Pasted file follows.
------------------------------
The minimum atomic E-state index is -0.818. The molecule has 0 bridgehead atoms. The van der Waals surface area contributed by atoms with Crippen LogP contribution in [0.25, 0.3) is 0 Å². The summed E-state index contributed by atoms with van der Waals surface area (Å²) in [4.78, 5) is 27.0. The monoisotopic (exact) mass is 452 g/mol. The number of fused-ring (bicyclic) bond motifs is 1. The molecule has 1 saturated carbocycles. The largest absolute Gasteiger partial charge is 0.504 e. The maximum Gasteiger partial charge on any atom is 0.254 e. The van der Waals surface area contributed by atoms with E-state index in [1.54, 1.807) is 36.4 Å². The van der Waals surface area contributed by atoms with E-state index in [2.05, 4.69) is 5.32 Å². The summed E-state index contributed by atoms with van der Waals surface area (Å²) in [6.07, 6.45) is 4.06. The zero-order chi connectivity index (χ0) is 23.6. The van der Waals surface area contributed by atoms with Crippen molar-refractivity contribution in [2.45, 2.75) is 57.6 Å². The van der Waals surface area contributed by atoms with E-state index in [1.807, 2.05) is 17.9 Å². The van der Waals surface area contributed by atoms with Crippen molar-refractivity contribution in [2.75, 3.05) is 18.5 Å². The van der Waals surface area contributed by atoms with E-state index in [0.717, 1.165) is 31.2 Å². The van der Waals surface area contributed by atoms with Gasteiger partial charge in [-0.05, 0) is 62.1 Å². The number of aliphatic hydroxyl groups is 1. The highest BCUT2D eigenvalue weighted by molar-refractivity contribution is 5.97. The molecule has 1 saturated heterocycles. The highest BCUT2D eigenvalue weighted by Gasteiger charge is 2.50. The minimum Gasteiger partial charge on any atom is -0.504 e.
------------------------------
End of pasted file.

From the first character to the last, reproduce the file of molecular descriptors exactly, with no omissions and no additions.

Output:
The minimum atomic E-state index is -0.818. The molecule has 0 bridgehead atoms. The van der Waals surface area contributed by atoms with Crippen LogP contribution in [0.25, 0.3) is 0 Å². The summed E-state index contributed by atoms with van der Waals surface area (Å²) in [4.78, 5) is 27.0. The monoisotopic (exact) mass is 452 g/mol. The number of fused-ring (bicyclic) bond motifs is 1. The molecule has 1 saturated carbocycles. The largest absolute Gasteiger partial charge is 0.504 e. The maximum Gasteiger partial charge on any atom is 0.254 e. The van der Waals surface area contributed by atoms with E-state index in [1.54, 1.807) is 36.4 Å². The van der Waals surface area contributed by atoms with E-state index in [2.05, 4.69) is 5.32 Å². The summed E-state index contributed by atoms with van der Waals surface area (Å²) in [6.07, 6.45) is 4.06. The zero-order chi connectivity index (χ0) is 23.6. The van der Waals surface area contributed by atoms with Crippen molar-refractivity contribution in [2.45, 2.75) is 57.6 Å². The van der Waals surface area contributed by atoms with E-state index in [1.807, 2.05) is 17.9 Å². The van der Waals surface area contributed by atoms with Crippen molar-refractivity contribution in [2.75, 3.05) is 18.5 Å². The van der Waals surface area contributed by atoms with E-state index in [0.717, 1.165) is 31.2 Å². The van der Waals surface area contributed by atoms with Gasteiger partial charge in [-0.05, 0) is 62.1 Å². The number of aliphatic hydroxyl groups is 1. The highest BCUT2D eigenvalue weighted by molar-refractivity contribution is 5.97. The molecule has 1 saturated heterocycles. The highest BCUT2D eigenvalue weighted by Gasteiger charge is 2.50. The minimum Gasteiger partial charge on any atom is -0.504 e.